Autechre – Exai
Eleven albums deep into a career that reached new heights of expressiveness with 2010's emotionally-charged Oversteps LP (reviewed here), Exai finds Booth and Brown bringing their A-game once more – this time in the form of a near-flawless two-hour set that aims as much for the body as it does the heart or the head.
In terms of pure sonics, Exai is monstrous – definitively Autechre's most balanced and dynamic sounding album thus far; a fiendishly satisfying blend of earth-shaking bass, lush synthesis and bullish hardware-driven beats that flaunts the duo's love for old-school hip-hop more openly than anything they've put out in the last decade.
More than just a sterile production masterclass, this music feels aggressively energised; youthful, even – in a way that can't be explained easily. Tracks like vekoS and recks on showcase spunk and swagger in the most straightforward fashion, but even at its most oblique, Exai fizzes and pops with a sense of excitement that betrays its creators' enthusiasm.
Not that we'd want to give the impression that Exai is a straight-up party record, you understand. This is late-period Autechre, after all, and the duo's fearless exploratory tendencies are still in full effect. nodezsh manages to conjure an atmosphere of disarming tenderness from epileptic hats, gunshot snares and imperial synths before morphing into a paranoid, labyrinthine dreamspace.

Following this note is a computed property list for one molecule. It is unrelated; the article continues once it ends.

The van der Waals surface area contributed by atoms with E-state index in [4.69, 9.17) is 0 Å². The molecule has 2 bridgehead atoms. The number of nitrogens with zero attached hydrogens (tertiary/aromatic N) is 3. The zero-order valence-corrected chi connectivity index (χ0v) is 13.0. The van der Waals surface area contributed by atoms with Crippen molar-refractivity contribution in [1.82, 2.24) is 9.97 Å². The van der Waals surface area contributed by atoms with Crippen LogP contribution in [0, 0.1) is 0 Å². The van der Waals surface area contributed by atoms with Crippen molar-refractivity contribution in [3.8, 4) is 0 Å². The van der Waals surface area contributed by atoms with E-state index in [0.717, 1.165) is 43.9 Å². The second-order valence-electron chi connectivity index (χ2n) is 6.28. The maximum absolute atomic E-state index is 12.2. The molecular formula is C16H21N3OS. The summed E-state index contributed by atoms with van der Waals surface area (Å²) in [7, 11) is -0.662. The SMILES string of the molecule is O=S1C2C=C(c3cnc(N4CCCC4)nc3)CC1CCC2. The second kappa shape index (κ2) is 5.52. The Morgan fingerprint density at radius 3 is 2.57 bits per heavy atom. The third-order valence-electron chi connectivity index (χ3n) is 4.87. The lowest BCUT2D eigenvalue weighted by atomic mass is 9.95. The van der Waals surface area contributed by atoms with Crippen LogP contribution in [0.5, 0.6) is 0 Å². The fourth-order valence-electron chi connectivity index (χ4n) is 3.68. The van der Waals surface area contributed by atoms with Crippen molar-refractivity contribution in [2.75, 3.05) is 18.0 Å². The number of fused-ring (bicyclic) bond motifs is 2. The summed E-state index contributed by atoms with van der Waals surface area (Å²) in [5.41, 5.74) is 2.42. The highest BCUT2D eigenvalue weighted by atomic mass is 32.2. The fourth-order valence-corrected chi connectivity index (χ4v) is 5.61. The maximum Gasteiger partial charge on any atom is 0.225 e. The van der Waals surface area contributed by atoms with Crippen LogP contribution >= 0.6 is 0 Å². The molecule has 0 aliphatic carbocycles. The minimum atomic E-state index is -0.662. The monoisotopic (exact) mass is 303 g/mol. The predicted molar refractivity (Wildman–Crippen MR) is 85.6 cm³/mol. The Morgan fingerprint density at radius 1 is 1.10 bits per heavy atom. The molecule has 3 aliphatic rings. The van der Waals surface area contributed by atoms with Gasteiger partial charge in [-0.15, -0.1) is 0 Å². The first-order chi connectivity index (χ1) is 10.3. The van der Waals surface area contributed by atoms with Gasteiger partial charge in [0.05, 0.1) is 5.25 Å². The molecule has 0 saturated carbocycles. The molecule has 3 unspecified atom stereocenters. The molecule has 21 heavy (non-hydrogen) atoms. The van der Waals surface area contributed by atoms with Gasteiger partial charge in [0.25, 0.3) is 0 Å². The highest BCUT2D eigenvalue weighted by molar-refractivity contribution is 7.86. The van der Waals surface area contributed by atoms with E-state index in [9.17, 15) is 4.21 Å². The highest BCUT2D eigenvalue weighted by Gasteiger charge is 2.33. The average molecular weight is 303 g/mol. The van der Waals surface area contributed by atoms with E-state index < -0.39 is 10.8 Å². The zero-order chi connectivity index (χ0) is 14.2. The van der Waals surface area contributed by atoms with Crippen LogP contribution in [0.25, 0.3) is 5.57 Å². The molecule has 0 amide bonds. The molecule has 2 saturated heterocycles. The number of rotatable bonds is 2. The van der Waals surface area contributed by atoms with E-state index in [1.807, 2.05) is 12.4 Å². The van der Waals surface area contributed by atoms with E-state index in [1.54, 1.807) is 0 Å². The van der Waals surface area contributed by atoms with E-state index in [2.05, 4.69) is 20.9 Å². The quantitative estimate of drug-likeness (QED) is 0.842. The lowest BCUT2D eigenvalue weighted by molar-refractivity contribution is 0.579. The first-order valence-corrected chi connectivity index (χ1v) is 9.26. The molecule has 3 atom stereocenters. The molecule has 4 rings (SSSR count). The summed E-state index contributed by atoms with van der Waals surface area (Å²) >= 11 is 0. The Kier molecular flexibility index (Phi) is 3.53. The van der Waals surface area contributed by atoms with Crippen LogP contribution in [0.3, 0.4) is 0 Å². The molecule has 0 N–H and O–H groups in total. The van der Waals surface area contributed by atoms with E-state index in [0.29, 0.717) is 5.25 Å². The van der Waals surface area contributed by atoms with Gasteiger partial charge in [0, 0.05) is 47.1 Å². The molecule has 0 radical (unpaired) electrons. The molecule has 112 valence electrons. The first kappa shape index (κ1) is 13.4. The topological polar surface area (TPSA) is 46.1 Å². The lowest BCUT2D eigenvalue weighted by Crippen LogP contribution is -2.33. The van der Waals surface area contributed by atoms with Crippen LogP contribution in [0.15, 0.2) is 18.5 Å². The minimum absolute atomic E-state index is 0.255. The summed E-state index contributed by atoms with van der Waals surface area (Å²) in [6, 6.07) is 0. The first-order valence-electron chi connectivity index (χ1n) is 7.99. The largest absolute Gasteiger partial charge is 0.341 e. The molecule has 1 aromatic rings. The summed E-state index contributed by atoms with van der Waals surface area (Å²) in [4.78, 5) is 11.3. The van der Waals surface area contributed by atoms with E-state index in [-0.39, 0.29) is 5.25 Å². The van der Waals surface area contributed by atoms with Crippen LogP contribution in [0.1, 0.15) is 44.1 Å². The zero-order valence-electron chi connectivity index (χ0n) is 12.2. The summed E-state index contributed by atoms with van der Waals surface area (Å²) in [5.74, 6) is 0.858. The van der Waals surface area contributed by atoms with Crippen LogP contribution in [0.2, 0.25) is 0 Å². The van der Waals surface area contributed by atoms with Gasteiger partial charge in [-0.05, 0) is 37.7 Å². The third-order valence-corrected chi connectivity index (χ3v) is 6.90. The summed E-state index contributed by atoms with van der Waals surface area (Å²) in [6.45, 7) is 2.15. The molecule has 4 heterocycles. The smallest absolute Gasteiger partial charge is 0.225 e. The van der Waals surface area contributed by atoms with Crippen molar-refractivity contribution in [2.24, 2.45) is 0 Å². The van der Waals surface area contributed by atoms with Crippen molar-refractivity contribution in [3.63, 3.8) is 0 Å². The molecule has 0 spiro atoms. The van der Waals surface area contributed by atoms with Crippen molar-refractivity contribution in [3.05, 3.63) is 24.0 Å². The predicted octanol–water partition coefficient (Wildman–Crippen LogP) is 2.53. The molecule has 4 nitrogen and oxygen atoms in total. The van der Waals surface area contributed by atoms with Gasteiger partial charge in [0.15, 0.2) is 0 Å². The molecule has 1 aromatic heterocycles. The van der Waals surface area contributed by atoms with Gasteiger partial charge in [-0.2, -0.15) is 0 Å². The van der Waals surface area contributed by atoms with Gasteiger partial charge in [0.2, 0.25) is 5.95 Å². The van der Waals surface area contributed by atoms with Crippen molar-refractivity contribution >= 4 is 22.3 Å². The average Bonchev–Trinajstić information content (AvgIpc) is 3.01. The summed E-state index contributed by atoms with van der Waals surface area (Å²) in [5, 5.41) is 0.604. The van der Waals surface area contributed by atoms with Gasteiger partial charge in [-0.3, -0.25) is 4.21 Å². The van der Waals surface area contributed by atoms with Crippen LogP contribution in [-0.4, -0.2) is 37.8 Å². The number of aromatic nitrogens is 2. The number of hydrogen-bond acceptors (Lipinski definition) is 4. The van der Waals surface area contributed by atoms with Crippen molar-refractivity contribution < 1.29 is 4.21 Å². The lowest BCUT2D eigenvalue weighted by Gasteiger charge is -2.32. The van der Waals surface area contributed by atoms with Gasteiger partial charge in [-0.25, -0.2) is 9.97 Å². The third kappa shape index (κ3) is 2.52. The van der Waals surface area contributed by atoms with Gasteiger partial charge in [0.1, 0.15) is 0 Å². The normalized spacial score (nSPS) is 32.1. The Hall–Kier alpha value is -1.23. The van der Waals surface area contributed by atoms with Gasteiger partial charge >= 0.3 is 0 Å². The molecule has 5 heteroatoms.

It's an example of Autechre's remarkable knack for the uncanny; an ability to open up repeating wormholes between discrete musical phrases which can trick the listener into feeling as if they've been trying to navigate their way out of the same track for years. It may sound like a hellish conceit to some, but there are few other artists capable of cultivating such a visceral sense of interactivity with their audience.
Things get seriously lairy with spl9 – a pulverising brute of a track that finds sadistic shards of non-melody tearing through the mix like hot shrapnel – it's also the closest the duo come to replicating the kind of thuggish, heads-down bangers they were rinsing on the Oversteps tour.
Elsewhere, cuts like bladelores and cloudline explore more ambient terrain; the latter's glitching drones coaxing the listener into a state of hypnagogic vulnerability before a team of insistent, stuttering kicks work diligently to tug what remains of one's consciousness out-of-body.
It all ends with YJY UX, an epic closer in the vein of Drane2, and an appropriately beatific coda for such an exhausting, exhilarating set. Considered in totality, Exai can be conceptualised as the sound of a group reconnecting with the energy and the influences that drove them to start making music in the first place – a thrilling renewal that leaves them perfectly poised for whatever leap they may choose to make next.